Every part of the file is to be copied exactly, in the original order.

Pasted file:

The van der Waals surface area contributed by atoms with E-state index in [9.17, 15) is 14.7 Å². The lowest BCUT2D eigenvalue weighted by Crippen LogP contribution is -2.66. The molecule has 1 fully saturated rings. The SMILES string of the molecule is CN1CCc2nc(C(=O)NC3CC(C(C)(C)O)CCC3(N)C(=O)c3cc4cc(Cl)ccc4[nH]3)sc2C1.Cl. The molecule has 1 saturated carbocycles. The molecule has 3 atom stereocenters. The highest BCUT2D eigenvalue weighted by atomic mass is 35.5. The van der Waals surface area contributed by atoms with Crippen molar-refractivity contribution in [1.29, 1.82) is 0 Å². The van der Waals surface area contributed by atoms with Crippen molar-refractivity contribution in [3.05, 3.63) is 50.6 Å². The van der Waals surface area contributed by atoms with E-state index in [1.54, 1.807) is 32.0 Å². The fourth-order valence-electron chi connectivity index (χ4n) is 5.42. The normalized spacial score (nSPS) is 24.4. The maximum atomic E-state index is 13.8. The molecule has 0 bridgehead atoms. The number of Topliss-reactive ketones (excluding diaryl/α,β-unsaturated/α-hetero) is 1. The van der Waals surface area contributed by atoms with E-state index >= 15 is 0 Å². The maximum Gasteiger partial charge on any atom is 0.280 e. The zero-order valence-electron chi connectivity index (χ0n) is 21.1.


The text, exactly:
The van der Waals surface area contributed by atoms with E-state index in [9.17, 15) is 14.7 Å². The lowest BCUT2D eigenvalue weighted by Crippen LogP contribution is -2.66. The molecule has 1 fully saturated rings. The SMILES string of the molecule is CN1CCc2nc(C(=O)NC3CC(C(C)(C)O)CCC3(N)C(=O)c3cc4cc(Cl)ccc4[nH]3)sc2C1.Cl. The molecule has 1 saturated carbocycles. The molecule has 3 atom stereocenters. The highest BCUT2D eigenvalue weighted by atomic mass is 35.5. The van der Waals surface area contributed by atoms with Crippen molar-refractivity contribution in [1.29, 1.82) is 0 Å². The van der Waals surface area contributed by atoms with Crippen molar-refractivity contribution in [3.05, 3.63) is 50.6 Å². The van der Waals surface area contributed by atoms with E-state index in [1.54, 1.807) is 32.0 Å². The fourth-order valence-electron chi connectivity index (χ4n) is 5.42. The normalized spacial score (nSPS) is 24.4. The maximum atomic E-state index is 13.8. The molecule has 0 bridgehead atoms. The number of Topliss-reactive ketones (excluding diaryl/α,β-unsaturated/α-hetero) is 1. The van der Waals surface area contributed by atoms with E-state index >= 15 is 0 Å². The maximum Gasteiger partial charge on any atom is 0.280 e. The zero-order valence-electron chi connectivity index (χ0n) is 21.1.